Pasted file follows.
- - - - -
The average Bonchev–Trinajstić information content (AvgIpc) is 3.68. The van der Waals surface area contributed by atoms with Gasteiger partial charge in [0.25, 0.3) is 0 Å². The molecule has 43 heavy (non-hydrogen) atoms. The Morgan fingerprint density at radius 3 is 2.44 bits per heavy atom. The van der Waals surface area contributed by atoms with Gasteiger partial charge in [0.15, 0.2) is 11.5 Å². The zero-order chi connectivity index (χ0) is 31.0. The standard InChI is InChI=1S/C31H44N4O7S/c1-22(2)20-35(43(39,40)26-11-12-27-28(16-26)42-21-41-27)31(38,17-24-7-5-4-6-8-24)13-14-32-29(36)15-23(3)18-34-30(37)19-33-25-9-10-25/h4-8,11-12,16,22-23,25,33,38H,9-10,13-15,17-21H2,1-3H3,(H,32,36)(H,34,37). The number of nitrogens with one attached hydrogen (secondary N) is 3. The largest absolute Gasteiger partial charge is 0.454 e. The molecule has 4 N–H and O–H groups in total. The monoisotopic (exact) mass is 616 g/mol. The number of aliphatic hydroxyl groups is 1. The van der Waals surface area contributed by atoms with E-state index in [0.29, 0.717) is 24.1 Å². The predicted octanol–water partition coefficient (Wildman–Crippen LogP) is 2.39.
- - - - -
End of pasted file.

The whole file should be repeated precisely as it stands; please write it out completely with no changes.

The average Bonchev–Trinajstić information content (AvgIpc) is 3.68. The van der Waals surface area contributed by atoms with Gasteiger partial charge in [0.25, 0.3) is 0 Å². The molecule has 43 heavy (non-hydrogen) atoms. The Morgan fingerprint density at radius 3 is 2.44 bits per heavy atom. The van der Waals surface area contributed by atoms with Gasteiger partial charge in [0.15, 0.2) is 11.5 Å². The zero-order chi connectivity index (χ0) is 31.0. The standard InChI is InChI=1S/C31H44N4O7S/c1-22(2)20-35(43(39,40)26-11-12-27-28(16-26)42-21-41-27)31(38,17-24-7-5-4-6-8-24)13-14-32-29(36)15-23(3)18-34-30(37)19-33-25-9-10-25/h4-8,11-12,16,22-23,25,33,38H,9-10,13-15,17-21H2,1-3H3,(H,32,36)(H,34,37). The number of nitrogens with one attached hydrogen (secondary N) is 3. The largest absolute Gasteiger partial charge is 0.454 e. The molecule has 4 N–H and O–H groups in total. The monoisotopic (exact) mass is 616 g/mol. The number of aliphatic hydroxyl groups is 1. The van der Waals surface area contributed by atoms with E-state index in [0.29, 0.717) is 24.1 Å². The predicted octanol–water partition coefficient (Wildman–Crippen LogP) is 2.39.